The CCEA, while approving the scheme further directed that the Memorandum of Understanding contained in the proposal be suitably modified to reflect the responsibilities of the State Governments for delineating the buffer zones and filling staff vacancies. The directions of the CCEA were duly complied with, and a MOU in the approved format was entered into with 16 out of 17 tiger States, except Bihar, for releasing the central assistance under the ongoing Centrally Sponsored Scheme of Project Tiger. The State of Bihar has been requested for the needful in this regard for enabling this Ministry to release the central assistance allocated to them.
Keeping in view the directions of the CCEA under reference, and the serious concerns about the inadequacy of tiger conservation efforts by tiger States, the matter has been further examined and various generic as well as tiger reserve-specific suggestions were reviewed in a meeting of Field Directors of Tiger Reserves held at Kanha Tiger Reserve during last year. Based on these discussions/consultations, a refined Memorandum of Understanding was developed to include issues that emerged during the said meeting.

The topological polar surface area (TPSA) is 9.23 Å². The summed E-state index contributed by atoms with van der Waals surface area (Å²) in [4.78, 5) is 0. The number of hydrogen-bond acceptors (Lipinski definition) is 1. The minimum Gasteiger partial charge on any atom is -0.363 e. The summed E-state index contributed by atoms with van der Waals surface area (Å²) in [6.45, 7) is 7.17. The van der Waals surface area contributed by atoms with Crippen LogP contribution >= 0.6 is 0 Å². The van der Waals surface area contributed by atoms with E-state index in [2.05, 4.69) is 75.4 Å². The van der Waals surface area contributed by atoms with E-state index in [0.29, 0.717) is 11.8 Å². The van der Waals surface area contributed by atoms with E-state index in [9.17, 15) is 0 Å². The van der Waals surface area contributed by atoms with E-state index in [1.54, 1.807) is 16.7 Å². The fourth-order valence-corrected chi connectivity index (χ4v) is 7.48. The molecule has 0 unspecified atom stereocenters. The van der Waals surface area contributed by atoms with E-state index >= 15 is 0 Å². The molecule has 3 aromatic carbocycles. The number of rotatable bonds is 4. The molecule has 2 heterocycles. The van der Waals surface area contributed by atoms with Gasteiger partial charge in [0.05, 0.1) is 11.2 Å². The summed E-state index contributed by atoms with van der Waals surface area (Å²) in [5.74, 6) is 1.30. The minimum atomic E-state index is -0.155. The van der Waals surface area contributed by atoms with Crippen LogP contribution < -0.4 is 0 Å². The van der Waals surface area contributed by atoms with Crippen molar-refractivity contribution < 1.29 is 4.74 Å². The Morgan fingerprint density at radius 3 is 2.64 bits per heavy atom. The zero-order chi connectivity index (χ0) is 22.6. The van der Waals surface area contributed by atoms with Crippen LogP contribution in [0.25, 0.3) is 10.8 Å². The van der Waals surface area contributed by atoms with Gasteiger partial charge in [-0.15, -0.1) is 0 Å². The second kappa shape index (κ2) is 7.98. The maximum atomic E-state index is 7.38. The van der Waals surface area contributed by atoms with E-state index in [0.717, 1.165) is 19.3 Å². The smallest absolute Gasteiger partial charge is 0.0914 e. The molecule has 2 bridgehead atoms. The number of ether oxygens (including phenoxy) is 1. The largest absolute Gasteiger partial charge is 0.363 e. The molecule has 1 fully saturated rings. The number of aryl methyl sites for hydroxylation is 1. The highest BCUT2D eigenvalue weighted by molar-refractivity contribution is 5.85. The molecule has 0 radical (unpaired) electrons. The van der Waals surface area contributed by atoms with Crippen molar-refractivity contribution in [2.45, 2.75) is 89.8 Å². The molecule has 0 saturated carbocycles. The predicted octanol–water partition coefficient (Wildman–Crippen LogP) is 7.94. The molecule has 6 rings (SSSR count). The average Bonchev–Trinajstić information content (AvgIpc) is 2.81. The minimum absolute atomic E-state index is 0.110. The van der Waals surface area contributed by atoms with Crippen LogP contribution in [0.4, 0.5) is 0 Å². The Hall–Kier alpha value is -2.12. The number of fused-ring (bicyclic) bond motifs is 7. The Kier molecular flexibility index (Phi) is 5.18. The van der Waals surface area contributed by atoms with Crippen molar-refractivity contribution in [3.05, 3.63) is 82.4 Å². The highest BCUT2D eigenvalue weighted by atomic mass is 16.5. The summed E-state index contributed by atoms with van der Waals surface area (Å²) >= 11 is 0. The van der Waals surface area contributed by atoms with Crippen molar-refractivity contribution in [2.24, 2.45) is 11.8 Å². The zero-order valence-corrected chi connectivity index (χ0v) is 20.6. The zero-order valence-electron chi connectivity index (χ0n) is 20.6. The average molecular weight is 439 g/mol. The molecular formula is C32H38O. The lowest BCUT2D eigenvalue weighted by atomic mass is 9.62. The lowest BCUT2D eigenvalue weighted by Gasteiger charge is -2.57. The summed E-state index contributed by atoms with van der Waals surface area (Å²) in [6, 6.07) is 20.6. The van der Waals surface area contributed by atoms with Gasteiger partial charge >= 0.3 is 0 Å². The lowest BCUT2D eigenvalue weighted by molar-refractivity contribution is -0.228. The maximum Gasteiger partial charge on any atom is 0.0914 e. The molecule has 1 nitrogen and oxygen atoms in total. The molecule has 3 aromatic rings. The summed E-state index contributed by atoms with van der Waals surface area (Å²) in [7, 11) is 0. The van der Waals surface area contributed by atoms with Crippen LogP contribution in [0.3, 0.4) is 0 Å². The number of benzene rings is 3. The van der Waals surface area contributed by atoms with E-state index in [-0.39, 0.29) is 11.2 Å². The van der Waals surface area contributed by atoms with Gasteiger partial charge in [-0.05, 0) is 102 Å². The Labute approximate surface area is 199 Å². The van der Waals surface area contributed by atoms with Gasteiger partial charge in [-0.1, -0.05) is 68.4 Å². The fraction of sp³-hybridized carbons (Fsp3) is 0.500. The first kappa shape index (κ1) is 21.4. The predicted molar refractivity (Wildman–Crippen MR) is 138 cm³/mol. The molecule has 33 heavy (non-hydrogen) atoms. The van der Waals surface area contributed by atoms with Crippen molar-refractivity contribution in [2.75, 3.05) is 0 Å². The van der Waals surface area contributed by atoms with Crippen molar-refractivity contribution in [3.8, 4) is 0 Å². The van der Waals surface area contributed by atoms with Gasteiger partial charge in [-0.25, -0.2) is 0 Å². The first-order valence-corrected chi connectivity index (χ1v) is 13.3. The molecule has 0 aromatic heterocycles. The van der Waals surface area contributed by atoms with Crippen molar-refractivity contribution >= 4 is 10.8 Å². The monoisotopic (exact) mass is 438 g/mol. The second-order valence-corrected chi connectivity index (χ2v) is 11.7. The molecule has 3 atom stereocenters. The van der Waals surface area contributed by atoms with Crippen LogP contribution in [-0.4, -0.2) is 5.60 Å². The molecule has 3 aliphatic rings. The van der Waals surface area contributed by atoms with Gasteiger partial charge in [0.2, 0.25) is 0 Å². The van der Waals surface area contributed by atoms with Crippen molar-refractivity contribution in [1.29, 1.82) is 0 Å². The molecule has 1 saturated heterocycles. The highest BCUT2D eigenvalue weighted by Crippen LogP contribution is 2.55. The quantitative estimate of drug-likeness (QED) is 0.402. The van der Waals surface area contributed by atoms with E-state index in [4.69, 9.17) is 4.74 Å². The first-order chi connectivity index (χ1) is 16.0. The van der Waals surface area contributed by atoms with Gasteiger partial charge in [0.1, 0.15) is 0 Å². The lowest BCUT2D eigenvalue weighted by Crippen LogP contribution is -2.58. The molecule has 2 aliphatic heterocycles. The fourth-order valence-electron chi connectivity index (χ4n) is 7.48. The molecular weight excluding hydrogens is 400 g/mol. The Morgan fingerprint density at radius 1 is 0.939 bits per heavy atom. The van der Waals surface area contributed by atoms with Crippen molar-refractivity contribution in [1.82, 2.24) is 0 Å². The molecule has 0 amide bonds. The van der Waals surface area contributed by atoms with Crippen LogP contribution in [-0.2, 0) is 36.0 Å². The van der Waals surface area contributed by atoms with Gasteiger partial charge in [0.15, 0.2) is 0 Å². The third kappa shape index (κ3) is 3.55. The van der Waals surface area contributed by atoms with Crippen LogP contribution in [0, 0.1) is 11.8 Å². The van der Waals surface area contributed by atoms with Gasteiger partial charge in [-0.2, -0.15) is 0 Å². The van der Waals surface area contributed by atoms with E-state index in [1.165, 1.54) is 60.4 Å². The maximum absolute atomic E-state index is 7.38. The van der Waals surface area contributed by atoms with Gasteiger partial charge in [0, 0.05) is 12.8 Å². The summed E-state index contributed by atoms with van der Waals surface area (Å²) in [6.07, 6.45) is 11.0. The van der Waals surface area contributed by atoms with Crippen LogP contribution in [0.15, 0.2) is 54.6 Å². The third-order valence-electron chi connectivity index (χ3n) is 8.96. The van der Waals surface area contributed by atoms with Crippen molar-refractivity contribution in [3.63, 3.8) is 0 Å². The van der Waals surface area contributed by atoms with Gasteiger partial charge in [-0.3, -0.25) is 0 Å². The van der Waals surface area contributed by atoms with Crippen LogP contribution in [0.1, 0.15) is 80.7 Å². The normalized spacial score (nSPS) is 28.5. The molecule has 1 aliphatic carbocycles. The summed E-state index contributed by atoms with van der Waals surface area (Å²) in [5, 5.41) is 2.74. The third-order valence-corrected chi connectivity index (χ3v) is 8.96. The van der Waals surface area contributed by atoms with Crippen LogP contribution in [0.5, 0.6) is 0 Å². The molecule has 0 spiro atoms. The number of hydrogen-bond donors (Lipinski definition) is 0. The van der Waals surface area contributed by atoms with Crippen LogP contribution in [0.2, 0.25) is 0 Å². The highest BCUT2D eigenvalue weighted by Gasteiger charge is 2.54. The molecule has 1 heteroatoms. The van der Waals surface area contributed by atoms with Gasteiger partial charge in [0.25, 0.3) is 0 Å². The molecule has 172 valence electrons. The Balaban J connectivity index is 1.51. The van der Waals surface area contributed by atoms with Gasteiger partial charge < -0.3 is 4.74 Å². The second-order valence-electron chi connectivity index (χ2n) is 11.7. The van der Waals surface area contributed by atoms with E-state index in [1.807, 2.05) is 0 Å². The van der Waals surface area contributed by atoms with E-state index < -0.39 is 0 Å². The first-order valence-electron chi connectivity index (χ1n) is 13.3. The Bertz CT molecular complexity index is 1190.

The Ministry earlier had a bilateral MOU between the Ministry of Environment and Forests and tiger reserve States, but a tripartite Memorandum of Understanding was considered more effective than the earlier since the Field Director of a tiger reserve is the key functionary vested with the responsibility of day to day management, between the Ministry of Environment and Forests the tiger reserve States as well as the Field Directors of Tiger Reserves.
The urgency in saving the tiger, India’s national animal, enjoins on the Centre, the States and the Tiger Reserve Management. A tripartite memorandum is essential, laying out the respective responsibilities and reciprocal commitments linked to fund flows to ensure effective tiger conservation in the country. Tiger conservation is a shared responsibility between the Central and State Governments. The Government of India provides funding support and technical guidance to tiger States for tiger conservation in designated tiger reserves. The day to day management of the tiger reserve including protection is the responsibility of tiger States.
The Project Tiger was launched in 1973 to ensure and maintain viable population of tigers in India and to preserve for all times areas of biological importance as national heritage for the benefit, education and payment of people. Starting from 9 reserves, the project coverage has extended to 37 tiger reserves in 17 tiger States. The tiger reserve amount to 1.1% of the country’s geographical area and around 5% of its forest area. In principle approval has been given for four new reserves spread over four States (MP, UP, Maharashtra and Orissa). During the XIth Five Year Plan, an amount of Rs. 600 crores has been allocated for Centrally Sponsored Project Tiger Scheme, apart from a subsequent allocation of Rs. 50 crores for the Special Tiger Protection Force. The new MOU would be operational within a month which would be a pre-requisite for providing central assistance to tiger States under the Centrally Sponsored Scheme of Project Tiger.